While modern media and advertising may have us think that yoga is all about physical poses, the entirety of yoga includes a wide range of contemplative and self-disciplinary practices, such as meditation, chanting, mantra, prayer, breath work, ritual, and even selfless action. The word “yoga”comes from the root word “yuj,” which means “to yoke” or “to bind.” The word itself has numerous meanings, from an astrological conjunction to matrimony, with the underlying theme being connection. Yoga asana is the physical practice and postures of yoga. The scientific research into yoga’s benefits is still somewhat preliminary, but much of the evidence so far supports what practitioners seem to have known for millennia: Yoga is incredibly beneficial to our overall well-being.
1. Yoga improves flexibility - Flexibility is an important component of physical health. Yoga offers many styles to choose from, varying in intensity from high to moderate to mild. Even the lowest intensity styles have been found to increase flexibility. Yoga seems to be especially helpful for improving flexibility in adults ages 65 and older. Reduced flexibility is a natural part of aging, and a 2019 study found that yoga both slowed down loss and improved flexibility in older adults.
2. Yoga improves metal health - Major depressive disorder (MDD) is thought to be one of the most common mental health disorders in the world. A 2017 meta-analysis of 23 interventions looking at the effects of yoga-based treatments on depressive symptoms overwhelmingly concluded that yoga can now be considered an effective alternative treatment for MDD. Both movement-based yoga therapies and breathing-based practices have been shown to significantly improve depressive symptoms.
3. Yoga increases strength - While most people associate yoga with stretching and flexibility, some types of yoga classes can also be considered strength-building. It just depends on the class level, approach, and teacher. This makes yoga asana a multimodal form of exercise. Another study conducted on air force personnel found yoga to be an effective strength-building practice across many age groups of healthy participants
4. Yoga Boosts Immunity - When your immunity is compromised, you’re more susceptible to illness. However, as discussed earlier, yoga is considered a scientifically backed alternative treatment for stress. The research is still evolving, but some studies have found a distinct link between practicing yoga (especially consistently over the long term) and better immune system functioning. This is due in part to yoga’s ability to fight inflammation and in part to the enhancement of cell-mediated immunity.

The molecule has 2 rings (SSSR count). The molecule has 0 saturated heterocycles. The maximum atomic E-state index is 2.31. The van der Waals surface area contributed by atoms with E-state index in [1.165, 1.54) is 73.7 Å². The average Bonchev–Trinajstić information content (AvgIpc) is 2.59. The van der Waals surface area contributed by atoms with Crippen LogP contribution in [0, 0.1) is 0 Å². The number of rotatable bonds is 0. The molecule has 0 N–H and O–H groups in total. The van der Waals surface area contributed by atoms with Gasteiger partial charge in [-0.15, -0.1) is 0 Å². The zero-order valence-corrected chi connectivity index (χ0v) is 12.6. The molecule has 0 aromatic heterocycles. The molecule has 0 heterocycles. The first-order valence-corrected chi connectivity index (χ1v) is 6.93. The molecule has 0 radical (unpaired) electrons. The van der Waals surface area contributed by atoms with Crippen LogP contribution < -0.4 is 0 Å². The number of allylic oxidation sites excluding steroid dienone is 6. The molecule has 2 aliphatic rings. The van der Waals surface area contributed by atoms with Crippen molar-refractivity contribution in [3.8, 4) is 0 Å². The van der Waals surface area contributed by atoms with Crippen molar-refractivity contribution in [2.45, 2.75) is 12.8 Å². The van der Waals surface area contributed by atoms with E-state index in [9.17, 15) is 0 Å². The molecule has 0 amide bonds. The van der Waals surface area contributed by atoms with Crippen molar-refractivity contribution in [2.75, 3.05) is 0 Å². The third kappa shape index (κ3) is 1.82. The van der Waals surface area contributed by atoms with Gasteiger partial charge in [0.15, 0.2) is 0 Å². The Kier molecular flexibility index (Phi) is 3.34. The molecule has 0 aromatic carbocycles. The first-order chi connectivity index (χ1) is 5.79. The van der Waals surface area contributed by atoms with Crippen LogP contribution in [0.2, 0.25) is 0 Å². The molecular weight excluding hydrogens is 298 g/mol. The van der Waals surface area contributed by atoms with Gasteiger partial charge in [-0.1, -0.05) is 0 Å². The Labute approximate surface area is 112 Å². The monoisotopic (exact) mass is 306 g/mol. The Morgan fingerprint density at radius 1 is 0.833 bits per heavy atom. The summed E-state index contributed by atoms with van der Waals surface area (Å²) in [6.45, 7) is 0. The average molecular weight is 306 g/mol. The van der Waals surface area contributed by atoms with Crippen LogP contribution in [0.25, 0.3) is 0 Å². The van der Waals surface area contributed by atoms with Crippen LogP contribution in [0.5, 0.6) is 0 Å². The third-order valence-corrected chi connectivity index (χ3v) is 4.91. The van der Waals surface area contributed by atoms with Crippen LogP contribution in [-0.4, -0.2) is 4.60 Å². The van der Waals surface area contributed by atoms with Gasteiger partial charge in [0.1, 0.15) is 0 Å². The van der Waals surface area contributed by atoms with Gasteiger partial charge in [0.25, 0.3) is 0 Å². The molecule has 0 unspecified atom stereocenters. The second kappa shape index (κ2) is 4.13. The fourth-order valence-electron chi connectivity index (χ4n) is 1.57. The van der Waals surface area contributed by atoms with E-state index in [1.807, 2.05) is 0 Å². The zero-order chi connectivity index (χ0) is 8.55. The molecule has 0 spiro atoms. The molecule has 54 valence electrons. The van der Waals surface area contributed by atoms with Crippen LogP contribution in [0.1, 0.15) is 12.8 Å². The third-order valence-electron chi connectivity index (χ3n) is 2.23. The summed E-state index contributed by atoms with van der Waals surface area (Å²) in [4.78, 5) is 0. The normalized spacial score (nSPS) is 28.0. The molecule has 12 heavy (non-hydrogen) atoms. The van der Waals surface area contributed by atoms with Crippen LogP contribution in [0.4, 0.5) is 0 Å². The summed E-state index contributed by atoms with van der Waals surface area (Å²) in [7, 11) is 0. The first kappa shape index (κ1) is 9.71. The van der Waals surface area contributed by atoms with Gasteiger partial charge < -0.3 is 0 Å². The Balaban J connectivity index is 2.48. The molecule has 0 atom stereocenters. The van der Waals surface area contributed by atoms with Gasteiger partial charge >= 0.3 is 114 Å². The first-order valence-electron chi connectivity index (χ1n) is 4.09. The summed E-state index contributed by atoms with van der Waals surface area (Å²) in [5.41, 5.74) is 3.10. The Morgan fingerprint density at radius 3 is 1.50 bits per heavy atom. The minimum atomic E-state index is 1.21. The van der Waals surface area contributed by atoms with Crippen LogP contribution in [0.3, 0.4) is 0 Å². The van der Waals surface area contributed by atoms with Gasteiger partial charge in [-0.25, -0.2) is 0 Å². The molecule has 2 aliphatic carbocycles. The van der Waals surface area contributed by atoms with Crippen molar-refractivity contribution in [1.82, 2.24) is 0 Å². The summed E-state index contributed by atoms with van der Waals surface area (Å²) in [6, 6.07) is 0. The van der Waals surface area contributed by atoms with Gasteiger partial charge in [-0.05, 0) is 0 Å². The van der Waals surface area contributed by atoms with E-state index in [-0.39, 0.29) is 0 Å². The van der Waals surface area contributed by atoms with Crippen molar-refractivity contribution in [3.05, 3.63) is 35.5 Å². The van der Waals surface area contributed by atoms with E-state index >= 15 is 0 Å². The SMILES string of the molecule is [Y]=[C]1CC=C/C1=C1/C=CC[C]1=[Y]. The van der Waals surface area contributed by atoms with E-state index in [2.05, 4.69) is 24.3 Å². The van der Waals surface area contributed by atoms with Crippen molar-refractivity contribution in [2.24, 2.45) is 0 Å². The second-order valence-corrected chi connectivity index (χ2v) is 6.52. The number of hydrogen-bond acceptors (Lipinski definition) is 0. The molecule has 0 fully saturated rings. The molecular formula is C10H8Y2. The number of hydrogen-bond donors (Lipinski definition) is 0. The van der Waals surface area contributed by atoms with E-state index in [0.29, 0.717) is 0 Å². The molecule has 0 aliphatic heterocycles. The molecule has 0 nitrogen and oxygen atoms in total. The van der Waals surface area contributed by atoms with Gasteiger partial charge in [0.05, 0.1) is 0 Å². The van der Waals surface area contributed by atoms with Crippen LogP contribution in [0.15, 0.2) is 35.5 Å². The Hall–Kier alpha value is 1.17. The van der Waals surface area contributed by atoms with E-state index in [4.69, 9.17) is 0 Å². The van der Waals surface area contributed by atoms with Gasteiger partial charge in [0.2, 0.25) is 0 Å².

5. Yoga can improve balance - Yoga has been shown to improve balance and overall performance in athletes. Likewise, a review of the research conducted on healthy populations suggests balance may improve for most people after consistently practicing yoga. Newer research suggests yoga can improve balance in older populations. Yoga asana can also be helpful at improving balance in people with brain injuries. Adaptive yoga or chair yoga can be especially helpful for older adults or people with injuries who are less mobile or for whom balance is a concern.
6. Yoga may reduce inflammation - Often, the precursor to illness is chronic inflammation. Heart disease, diabetes, arthritis, Crohn’s disease, and many other conditions are linked to prolonged inflammation. One review examined 15 research studies and found a common result: Yoga — of various styles, intensities, and durations — reduced the biochemical markers of inflammation across several chronic conditions.
7. Yoga reduces anxiety - Numerous studies suggest that yoga asana may be effective as an alternative treatment for anxiety disorders, though several of the researchers request additional replicated studies before conclusively stating as much. Yoga nidra, which is a body scan/guided meditation, has been shown to conclusively reduce symptoms of anxiety.
8. Yoga helps to improve sleep - Yoga has been shown to improve both how quickly people fall asleep and how deeply they stay asleep. This is partly due to the aftereffects of exercise and the mental calming and stress relief provided by yoga specifically. In addition to improving anxiety (or perhaps because of it), numerous studies show yoga nidra to be particularly helpful at improving sleep.
9. Yoga may improve self esteem - Body image and self-esteem are often particularly challenging for adolescents and young adults. The good news is that several recent studies show positive results when using yoga for improving self-esteem and perceived body image in these populations. There has also been promising evidence that yoga could help with the accompanying symptoms of obsession, anxiety, and depression in patients with anorexia nervosa.
10. Yoga can improve brain functioning - Yoga truly is a mind-body exercise, studies suggest. The research has found that practicing yoga activated areas of the brain responsible for motivation, executive functioning, attention, and neuroplasticity.
Numerous practices fall into category of yoga, and most do not involve physical activity, instead focusing on meditation techniques. Even karmic or philanthropic action can qualify as yoga! Because yoga is not limited to physical movement, it’s a practice you can do every day.
Amity University Kolkata